Here’s the video of Bill Belichick’s press conference in which he dispelled the controversy and solved everything:
I have a few strong feelings on this controversy surrounding the New England Patriots. The first of which is that “Ballghazi” far supersedes “Deflategate” as the best name for this incident.
I’m going to start by addressing a few of the biggest accusers of wrong-doing.
Beginning with Bill Nye, the well-known TV scientist.
Nye simply says, “What (Belichick) says didn’t make any sense.”
He does not refute Belichick scientifically. He also claims the “only” way to change the air pressure of a ball is with an air pump.
This is certainly suspicious as multiple professors at Massachusetts Institute of Technology found Belichick’s explanation “exactly right”.
Nye, who began his career in Seattle with Boeing, may not have been completely objective (unlike the science he purports) because he ends his video with, “Let’s go, Seahawks!”
Speaking of Seattle, I got into an argument with a Seattle beat reporter, Keith Myers, on Twitter yesterday.
He, like Nye, fails to elaborate upon why they’re cheaters other than previous SpyGate. In a series of tweets he claims his physics college degree validates his rebuttal that the weather couldn’t have made the balls deflate. Again I bring up the MIT scientists. He also became agitated when I said that the Adderall problem in Seattle is just as much of an institutional problem as the deflation of footballs.
Even if the Patriots did deflate the balls, why is it such a big story? On the air pressure of footballs, former NFL Quarterback Matt Leinart says “everyone did it” and, earlier this season, Jim Nantz and Phil Simms commented on how Green Bay Packers QB Aaron Rodgers likes to illegally inflate balls on national television in a win against the Patriots.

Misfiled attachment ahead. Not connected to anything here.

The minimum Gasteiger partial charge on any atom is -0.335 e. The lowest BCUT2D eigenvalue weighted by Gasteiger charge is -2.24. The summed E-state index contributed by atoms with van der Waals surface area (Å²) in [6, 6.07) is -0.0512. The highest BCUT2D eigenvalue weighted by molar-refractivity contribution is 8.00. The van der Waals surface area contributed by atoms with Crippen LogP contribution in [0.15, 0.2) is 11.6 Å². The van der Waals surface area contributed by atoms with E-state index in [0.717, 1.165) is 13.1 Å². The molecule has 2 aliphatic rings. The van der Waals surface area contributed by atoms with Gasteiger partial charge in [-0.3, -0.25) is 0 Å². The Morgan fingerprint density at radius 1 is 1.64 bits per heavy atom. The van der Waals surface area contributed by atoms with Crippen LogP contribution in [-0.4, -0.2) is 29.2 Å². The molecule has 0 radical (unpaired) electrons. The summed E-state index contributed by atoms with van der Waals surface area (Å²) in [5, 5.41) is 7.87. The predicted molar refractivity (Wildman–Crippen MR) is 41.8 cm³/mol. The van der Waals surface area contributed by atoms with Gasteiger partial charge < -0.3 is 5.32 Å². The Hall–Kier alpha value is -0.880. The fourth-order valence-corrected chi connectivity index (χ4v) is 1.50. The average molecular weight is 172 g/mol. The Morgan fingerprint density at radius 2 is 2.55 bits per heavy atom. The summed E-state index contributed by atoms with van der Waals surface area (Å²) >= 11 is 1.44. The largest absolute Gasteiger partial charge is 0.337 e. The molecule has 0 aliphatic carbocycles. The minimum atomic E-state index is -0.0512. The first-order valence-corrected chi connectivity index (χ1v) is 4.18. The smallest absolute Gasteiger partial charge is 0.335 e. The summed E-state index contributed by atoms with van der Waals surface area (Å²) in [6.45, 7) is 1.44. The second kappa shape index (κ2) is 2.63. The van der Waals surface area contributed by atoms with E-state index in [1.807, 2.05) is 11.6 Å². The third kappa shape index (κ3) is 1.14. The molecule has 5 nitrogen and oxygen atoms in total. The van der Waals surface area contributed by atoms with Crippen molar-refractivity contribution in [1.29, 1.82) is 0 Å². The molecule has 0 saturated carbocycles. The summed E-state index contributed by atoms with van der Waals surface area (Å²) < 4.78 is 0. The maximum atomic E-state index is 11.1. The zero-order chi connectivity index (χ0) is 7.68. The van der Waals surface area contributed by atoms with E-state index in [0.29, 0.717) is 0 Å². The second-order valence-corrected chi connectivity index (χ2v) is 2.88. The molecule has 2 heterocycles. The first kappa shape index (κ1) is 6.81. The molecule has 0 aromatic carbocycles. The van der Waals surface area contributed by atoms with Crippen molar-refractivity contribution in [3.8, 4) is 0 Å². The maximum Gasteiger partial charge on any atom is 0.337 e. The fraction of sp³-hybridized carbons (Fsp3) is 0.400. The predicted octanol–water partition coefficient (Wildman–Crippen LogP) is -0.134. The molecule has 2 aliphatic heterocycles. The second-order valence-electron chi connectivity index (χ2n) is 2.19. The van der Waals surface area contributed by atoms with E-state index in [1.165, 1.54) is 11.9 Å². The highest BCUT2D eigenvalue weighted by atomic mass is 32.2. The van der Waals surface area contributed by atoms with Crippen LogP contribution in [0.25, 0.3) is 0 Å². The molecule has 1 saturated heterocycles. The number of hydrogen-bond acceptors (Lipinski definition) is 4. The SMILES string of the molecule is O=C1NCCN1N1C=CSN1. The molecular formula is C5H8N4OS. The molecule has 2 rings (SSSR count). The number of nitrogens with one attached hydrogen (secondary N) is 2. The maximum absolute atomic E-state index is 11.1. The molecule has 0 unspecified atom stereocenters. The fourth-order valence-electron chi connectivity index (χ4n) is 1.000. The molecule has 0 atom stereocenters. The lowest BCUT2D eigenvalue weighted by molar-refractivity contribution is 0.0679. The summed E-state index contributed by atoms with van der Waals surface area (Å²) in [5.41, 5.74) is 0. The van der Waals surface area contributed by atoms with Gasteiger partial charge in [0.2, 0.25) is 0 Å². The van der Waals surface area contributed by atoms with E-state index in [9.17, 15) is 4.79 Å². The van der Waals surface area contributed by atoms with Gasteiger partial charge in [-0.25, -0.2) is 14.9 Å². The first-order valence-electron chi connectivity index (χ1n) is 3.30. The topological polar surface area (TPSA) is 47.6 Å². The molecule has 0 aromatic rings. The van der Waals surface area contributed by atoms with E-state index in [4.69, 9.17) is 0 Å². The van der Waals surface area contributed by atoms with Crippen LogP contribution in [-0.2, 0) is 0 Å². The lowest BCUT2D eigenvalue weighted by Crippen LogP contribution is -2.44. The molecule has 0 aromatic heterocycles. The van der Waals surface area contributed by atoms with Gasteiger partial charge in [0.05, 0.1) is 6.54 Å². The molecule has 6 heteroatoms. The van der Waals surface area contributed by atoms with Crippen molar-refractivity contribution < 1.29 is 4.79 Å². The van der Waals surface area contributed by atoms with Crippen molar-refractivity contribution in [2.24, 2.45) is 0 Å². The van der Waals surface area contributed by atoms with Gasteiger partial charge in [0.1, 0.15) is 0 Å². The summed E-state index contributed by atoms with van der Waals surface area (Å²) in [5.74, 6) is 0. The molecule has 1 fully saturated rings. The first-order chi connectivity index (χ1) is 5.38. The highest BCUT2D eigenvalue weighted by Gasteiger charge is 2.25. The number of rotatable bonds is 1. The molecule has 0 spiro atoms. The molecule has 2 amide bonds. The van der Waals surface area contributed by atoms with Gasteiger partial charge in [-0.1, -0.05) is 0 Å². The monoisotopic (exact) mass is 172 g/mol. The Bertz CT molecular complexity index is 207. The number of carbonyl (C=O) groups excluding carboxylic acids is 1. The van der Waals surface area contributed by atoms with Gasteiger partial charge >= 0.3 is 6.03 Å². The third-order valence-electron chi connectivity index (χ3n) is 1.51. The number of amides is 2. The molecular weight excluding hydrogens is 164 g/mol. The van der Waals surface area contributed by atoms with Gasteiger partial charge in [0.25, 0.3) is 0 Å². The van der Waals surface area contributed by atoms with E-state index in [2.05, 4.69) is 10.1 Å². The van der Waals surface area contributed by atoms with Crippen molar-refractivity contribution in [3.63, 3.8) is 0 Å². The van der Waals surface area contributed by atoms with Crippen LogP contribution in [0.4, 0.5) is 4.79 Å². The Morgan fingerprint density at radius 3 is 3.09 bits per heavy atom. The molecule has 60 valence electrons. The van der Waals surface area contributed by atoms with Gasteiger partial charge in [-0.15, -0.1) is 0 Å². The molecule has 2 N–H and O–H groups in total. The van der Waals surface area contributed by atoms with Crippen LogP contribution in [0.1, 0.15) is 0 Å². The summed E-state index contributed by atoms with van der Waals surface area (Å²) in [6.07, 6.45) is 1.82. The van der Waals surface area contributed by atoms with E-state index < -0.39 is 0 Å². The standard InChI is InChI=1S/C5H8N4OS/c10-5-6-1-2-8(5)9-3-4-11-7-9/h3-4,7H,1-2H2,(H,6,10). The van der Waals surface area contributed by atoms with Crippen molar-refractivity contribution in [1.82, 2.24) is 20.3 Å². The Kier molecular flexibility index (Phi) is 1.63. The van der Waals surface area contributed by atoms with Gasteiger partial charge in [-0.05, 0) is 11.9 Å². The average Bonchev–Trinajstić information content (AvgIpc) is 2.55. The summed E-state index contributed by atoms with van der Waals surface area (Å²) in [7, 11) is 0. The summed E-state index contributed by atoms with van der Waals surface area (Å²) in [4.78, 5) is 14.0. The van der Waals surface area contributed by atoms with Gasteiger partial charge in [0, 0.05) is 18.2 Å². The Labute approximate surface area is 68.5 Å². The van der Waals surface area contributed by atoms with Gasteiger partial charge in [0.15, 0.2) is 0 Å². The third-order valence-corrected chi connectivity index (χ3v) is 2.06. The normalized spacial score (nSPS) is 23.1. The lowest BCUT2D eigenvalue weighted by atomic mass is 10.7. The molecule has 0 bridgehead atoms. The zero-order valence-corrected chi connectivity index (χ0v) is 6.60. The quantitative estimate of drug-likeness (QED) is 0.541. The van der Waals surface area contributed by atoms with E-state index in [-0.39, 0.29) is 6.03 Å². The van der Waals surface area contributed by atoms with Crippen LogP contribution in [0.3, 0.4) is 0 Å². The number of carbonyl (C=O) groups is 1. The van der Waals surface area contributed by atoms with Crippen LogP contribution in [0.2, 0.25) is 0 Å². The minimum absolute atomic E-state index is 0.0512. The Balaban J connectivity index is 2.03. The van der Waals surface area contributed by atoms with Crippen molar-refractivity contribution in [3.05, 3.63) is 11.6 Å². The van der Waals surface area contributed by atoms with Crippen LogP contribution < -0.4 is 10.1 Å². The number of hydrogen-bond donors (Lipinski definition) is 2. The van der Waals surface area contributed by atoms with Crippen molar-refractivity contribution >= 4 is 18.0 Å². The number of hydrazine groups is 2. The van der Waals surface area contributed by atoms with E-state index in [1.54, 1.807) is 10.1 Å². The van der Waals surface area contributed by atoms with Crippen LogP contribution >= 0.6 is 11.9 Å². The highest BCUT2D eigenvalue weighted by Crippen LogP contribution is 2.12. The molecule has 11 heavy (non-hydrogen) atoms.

Everyone from CNN to USA Today to Fox News all agree on two points. One, this story should be a non-story and two, the science is correct. Not that the deflation even matters. The deceleration from the deflation in the ball outweighs the benefit of an enhanced grip. (Guys, strong emphasis on CNN and Fox News agreeing. If they agree, it’s legitimate.)
One more science point: ESPN suspiciously has removed a “Sport Science” video from their site which exonerates the Patriots of any wrongdoing. A friendly Reddit user saved it, then uploaded it to YouTube so you can see it for yourself.
Another point I wonder about is the NFL. Why are football fans assuming that the referees did their jobs correctly by checking the ball? NFL referees are infamous for an inability to do their jobs on the field, what about off the field? Pro Football talk pins the blame for this whole incident on the NFL as well.
Some more facts about Ballghazi:
1. Bob Kravitz, an Indianapolis Colts reporter tweeted out that the NFL was investigating the Patriots for under-inflated footballs. Four days later, the NFL confirmed.
2. D’Qwell Jackson, the Colts Linebacker who intercepted Tom Brady, did not start the investigation.
3. Chris Mortensen reported that 11 of the 12 footballs were 2 PSI under the legal threshold of air-pressure, but that has not been confirmed by anyone or any organization.
4. Belichick did an internal study and said, in the press conference above, that the balls were closer to 1.0 PSI under, which Pro Football Focus agreed with.
5. Sports On Earth columnist Will Leitch wrote an article in which he brushes over – and the comments reinforce – “Wouldn’t the Colts footballs been a good control group to see if the weather really did affect the footballs?” But that question is perfectly answered by the SB Nation “Deflategate Guide”
Now, the Patriots look ahead to the Super Bowl, where they’ll play the Seattle Seahawks, who’ve been jabbing verbal barbs all week. The Patriots have had practice in the past with distractions leading up to the Super Bowl, like SpyGate in 2007.
But this Sunday viewers will finally get what we’ve wanted all along: Silence on Ballghazi and action under the nation’s brightest lights.
If the Patriots win, Ballghazi will fade away. If they lose, it’ll be remembered forever as a reason they lost, unfair to the Seahawks good defense and proof that once a narrative is applied, it cannot be wiped off.
Sam Fortier is a displaced New Englander living in New York as a freshman at Syracuse University. He likes baseball, crunchy peanut butter and using the word “wicked” as an adjective. He’s not a fan of purposefully misspelt business names (“Kathy’s Kut & Kurl”) or grammatical error’s. You can read him here every Monday, follow him on Twitter @Sam4TR, or email him at firstname.lastname@example.org.